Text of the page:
The Greek Parliament voted to approve a $96 billion bailout plan early Thursday morning that will impose strict austerity measures on the debt-ridden country, about a week and a half after a national referendum was defeated on a less-severe bailout package. The votes show that a sizable number of the members of Prime Minister Alexis Tsipras’s party, Syriza, had abandoned him after he accepted hardline demands from foreign creditors over the weekend. The final vote came down to 229 "yes" votes, and 64 "no" votes, according to a updating story on the Guardian.

The deal gives European creditors backing the bailout significant financial oversight over Greece and places the country’s most valuable assets in a 50 billion euro privatization fund that also will be overseen by European Union officials, according to the Financial Times. In addition to accepting the reforms, the vote was a gesture indicating that Greece wants to stay in the eurozone.

RTX1KG94 Prime Minister Alexis Tsipras reacting on the parliamentary floor. Photo: Reuters

The bailout agreement signals a major defeat for Tsipras, who had come into office as an anti-austerity politician. He urged the country to vote no on the less-strict bailout on July 5, believing that the threats to drop the country from the eurozone were a bluff and that by rejecting the deal, Greece would be able to negotiate a better deal.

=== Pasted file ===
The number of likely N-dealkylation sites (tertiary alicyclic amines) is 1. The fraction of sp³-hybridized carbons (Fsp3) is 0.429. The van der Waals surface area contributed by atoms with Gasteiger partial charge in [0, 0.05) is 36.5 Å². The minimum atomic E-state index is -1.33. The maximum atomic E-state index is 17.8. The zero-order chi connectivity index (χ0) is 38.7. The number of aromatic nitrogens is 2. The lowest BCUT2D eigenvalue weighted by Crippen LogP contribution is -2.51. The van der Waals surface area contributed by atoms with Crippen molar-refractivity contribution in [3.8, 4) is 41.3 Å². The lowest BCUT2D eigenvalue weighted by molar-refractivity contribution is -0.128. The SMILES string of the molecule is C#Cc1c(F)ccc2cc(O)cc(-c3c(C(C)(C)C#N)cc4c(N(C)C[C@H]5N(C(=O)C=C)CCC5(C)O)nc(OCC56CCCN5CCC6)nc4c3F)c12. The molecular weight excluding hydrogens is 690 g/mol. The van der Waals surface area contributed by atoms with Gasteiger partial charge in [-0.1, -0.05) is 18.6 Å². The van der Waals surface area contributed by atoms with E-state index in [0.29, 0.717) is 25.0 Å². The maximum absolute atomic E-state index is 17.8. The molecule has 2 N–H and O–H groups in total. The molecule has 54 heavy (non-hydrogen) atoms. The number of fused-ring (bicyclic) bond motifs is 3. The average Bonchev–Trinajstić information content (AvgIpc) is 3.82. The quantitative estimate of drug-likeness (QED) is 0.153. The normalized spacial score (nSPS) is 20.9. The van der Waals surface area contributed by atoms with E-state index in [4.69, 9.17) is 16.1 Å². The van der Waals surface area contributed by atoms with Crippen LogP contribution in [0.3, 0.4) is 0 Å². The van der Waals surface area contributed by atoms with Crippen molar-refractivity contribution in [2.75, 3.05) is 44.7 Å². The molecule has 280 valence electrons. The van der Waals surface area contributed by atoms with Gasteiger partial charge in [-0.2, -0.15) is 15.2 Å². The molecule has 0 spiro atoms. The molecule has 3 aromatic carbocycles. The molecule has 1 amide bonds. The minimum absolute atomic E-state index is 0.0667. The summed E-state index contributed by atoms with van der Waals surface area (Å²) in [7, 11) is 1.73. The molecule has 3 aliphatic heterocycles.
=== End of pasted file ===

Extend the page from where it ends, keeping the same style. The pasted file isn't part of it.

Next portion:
This is the country’s third bailout in five years, according to the Los Angeles Times. Banks have been closed in Greece for weeks, and a ration on ATM withdrawals was implemented to avoid a run on the banks as the country veered toward economic destruction. Lines reportedly ran long to get to ATMs each day.

RTX1KG3X A protester bleeds as he is arrested by riot police following clashes in Athens, Greece July 15, 2015. Greek anti-establishment protesters threw dozens of petrol bombs at police in front of parliament on Wednesday ahead of a key vote on a bailout deal, in some of the most serious violence in over two years. Police responded with tear gas, sending hundreds of people fleeing in central Syntagma Square. Photo: Reuters

Earlier on Wednesday, protests in Greece’s capital city, Athens, turned violent and photos of police in riot gear were posted on Twitter with flames erupting from what some referred to as Molotov cocktails. Other photos showed a media van that had been set on fire. Others reported the use of tear gas and pepper spray on the anti-austerity protesters.